Born as a Ligurian settlement and developed as a Roman city, in the VI century Lucca became capital of the Longobard Duke of Tuscia, to then grow during the XII century to become a commune and successively into a Republic. In medieval times the city grew notably in relation to the ancient Via Francigena which became important for the presence of the Volto Santo, a highly venerated relic representing the crucifix of Christ, today found in the Duomo of Lucca. In spite of the ups and downs of the battles between the Guelfi and Ghibellini fractions, Lucca became one of the most important cities in medieval Italy. Its Lord, Castruccio Castracani of the Antelminelli noble family, managed to make it the only antagonist to the expansion of Florence, taking it to victory in 1325 in the battle of Altopascio. On the death of Castruccio, the city fell into a period of anarchy succumbing to the Visconti and successively to the dictator Giovanni Dell’Angelo, ducale of Pisa. Regaining its freedom, intervention of the Emperor Carlo IV, Lucca once again found great fame in Europe thanks to its bankers and commerce in silk. Excluding a brief period of Seignory authority, like that of Paolo Guinigi, Lucca remained an independent republic right up until 1799, the year in which it fell definitively to the Austrians. In 1805 the Principality of Lucca and Piombino was formed, assigned to the sister of Napoleone Bonapart, Elisa, and to her husband, Felice Baciocchi. In 1860 the city was finally joined to the realm of Italy.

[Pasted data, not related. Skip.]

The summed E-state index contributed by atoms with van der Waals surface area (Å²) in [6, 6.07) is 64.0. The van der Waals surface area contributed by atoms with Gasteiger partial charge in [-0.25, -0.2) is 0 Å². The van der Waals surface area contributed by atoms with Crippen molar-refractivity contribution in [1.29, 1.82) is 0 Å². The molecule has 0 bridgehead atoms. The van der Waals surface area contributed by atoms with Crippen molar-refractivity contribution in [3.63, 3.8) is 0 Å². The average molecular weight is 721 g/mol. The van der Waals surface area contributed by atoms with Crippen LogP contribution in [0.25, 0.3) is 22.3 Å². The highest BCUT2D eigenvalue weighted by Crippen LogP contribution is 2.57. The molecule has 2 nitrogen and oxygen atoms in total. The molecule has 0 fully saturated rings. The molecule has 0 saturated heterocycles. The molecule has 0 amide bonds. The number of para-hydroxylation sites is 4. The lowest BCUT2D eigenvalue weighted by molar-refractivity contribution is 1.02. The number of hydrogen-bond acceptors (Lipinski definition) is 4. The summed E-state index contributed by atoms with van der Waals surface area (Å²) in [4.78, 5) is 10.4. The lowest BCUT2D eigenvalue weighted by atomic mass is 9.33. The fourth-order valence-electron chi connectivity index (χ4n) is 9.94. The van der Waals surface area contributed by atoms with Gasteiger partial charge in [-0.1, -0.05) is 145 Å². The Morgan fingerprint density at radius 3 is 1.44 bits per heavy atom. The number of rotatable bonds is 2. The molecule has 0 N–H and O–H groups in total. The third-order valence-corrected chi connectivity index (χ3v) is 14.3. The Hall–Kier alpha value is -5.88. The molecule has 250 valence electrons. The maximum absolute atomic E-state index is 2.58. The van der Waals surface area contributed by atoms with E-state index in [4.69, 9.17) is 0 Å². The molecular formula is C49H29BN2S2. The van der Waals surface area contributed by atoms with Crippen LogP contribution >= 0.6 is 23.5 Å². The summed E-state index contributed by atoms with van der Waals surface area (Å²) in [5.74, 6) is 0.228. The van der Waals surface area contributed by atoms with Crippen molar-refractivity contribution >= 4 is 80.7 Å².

Today one of the main Italian cities of art, Lucca is also celebrated outside of its national confines above all for its unique walls that surround it, dating to the XV-XVII century; transformed in the second part of the nineteenth century into a pleasant walkway, resulting still today as one of the best conserved in Europe, in that in past centuries it was never used as a defensive barrier. Even the historic centre is still intact conserving its original appearance, with various exclusive and prestigious architectural elements.
The city boasts striking urban spaces: the most celebrated is surely that of Piazza dell’Anfiteatro, constructed on the ruins of the ancient Roman amphitheatre and work of the architect Lorenzo Nottolini, a unique of its kind. Main vein of the historic city centre is the narrow and characteristic Via Fillungo, of medieval origin, it unites the main commercial enterprises of the city. Recently a proposal was forwarded to include the historic centre of Lucca in the UNESCO list of World Heritage Sites.